Emissions, measurement, and control of odor in livestock farms: A review.

Affiliation

Wang YC(1), Han MF(1), Jia TP(2), Hu XR(1), Zhu HQ(3), Tong Z(1), Lin YT(1), Wang C(4), Liu DZ(5), Peng YZ(6), Wang G(7), Meng J(8), Zhai ZX(8), Zhang Y(8), Deng JG(9), Hsi HC(10).
Author information:
(1)School of Environmental Science and Engineering, Tianjin University, Tianjin 300072, China; Tianjin Key Lab of Indoor Air Environmental Quality Control, Tianjin 300072, China.
(2)National Engineering Laboratory for Advanced Municipal Wastewater Treatment and Reuse Technology, Engineering Research Center of Beijing, Beijing University of Technology, Beijing 100124, China.
(3)Key Laboratory of Equipment and Informatization in Environment Controlled Agriculture, Ministry of Agriculture and Rural Affairs, College of Biosystems Engineering and Food Science, Zhejiang University, Hangzhou 310058, China.
(4)School of Environmental Science and Engineering, Tianjin University, Tianjin 300072, China; Tianjin Key Lab of Indoor Air Environmental Quality Control, Tianjin 300072, China. Electronic address: [Email]
(5)Key Laboratory of Equipment and Informatization in Environment Controlled Agriculture, Ministry of Agriculture and Rural Affairs, College of Biosystems Engineering and Food Science, Zhejiang University, Hangzhou 310058, China. Electronic address: [Email]
(6)National Engineering Laboratory for Advanced Municipal Wastewater Treatment and Reuse Technology, Engineering Research Center of Beijing, Beijing University of Technology, Beijing 100124, China. Electronic address: [Email]
(7)State Key Laboratory on Odor Pollution Control, Tianjin Academy of Environmental Sciences, Tianjin 300191, China.
(8)State Key Laboratory on Odor Pollution Control, Tianjin Academy of Environmental Sciences, Tianjin 300191, China; Tianjin Sinodour Environmental Technology Co., Ltd, Tianjin 300191, China.
(9)College of Environmental and Energy Engineering, Beijing University of Technology, Beijing 100124, China.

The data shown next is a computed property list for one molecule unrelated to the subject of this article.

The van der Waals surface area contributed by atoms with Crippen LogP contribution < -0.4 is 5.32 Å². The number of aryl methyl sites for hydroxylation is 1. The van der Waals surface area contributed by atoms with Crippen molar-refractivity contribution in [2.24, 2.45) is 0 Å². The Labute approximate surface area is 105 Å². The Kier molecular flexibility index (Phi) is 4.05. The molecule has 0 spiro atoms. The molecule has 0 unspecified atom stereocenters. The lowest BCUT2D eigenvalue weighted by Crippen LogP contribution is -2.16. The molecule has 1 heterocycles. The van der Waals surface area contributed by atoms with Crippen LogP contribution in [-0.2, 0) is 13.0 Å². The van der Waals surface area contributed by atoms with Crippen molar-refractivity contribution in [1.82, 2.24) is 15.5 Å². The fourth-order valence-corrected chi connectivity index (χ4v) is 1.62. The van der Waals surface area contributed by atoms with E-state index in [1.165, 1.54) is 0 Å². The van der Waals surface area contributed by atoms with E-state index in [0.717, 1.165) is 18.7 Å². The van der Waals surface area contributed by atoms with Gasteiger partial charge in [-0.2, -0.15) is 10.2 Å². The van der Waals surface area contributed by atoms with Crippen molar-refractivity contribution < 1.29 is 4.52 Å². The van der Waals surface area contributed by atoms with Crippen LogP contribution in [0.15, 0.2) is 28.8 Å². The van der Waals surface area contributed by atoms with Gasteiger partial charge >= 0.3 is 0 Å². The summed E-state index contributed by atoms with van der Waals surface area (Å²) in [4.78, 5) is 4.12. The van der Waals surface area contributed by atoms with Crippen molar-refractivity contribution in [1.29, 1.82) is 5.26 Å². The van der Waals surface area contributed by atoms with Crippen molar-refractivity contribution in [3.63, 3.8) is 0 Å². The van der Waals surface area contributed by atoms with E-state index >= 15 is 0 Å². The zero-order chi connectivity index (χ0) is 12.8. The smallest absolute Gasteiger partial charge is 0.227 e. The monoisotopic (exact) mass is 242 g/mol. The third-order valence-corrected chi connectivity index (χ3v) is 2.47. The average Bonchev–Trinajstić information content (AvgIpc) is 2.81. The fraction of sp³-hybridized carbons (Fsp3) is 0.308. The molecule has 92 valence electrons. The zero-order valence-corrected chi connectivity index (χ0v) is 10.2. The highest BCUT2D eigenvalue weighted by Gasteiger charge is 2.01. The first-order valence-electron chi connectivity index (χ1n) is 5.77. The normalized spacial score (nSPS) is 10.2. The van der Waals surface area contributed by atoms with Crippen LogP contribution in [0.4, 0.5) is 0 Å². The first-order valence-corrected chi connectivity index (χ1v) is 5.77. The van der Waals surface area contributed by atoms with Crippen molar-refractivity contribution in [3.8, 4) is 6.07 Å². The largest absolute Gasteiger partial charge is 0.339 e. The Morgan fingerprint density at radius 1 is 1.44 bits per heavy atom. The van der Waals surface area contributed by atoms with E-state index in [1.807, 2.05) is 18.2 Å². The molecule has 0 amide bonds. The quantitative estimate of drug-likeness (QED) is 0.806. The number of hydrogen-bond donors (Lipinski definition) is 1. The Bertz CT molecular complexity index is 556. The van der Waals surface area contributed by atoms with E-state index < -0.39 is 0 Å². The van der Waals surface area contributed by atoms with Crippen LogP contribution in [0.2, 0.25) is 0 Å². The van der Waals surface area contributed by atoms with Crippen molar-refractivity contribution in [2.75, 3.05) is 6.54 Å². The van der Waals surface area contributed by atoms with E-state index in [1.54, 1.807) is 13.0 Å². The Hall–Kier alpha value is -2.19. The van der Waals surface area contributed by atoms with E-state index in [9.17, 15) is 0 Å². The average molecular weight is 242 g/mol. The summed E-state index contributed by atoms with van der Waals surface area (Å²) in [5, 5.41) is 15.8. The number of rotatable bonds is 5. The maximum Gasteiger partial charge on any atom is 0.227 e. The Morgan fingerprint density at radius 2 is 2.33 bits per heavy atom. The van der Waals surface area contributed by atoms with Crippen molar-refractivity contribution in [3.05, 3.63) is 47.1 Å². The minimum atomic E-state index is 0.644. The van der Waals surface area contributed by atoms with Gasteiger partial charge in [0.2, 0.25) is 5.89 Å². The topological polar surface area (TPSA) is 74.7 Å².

(10)Graduate Institute of Environmental Engineering, National Taiwan University, No. 1, Sec. 4, Roosevelt Rd., Taipei 106, Taiwan.

Abstract

Odor emissions from intensive livestock farms have attracted increased attention due to their adverse impacts on the environment and human health. Nevertheless, a systematic summary regarding the characteristics, sampling detection, and control technology for odor emissions from livestock farms is currently lacking. This paper compares the development of odor standards in different countries and summarizes the odor emission characteristics of livestock farms. Ammonia, the most common odor substance, can reach as high as 4100 ppm in the compost area. Sampling methods for point and area source odor emissions are introduced in this paper, and odor analysis methods are compared. Olfactometers, odorometers, and the triangle odor bag method are usually used to measure odor concentration. Odor control technologies are divided into three categories: physical (activated carbon adsorption, masking, and dilution diffusion), chemical (plant extract spraying, wet scrubbing, combustion, non-thermal plasma, and photocatalytic oxidation), and biological (biofiltration, biotrickling, and bioscrubbing). Each technology is elucidated, and the performance in the removal of different pollutants is summarized. The application scopes, costs, operational stability, and secondary pollution of the technologies are compared. The generation of secondary pollution and long-term operation stability are issues that should be considered in future technological development. Lastly, a case analysis for engineering application is conducted.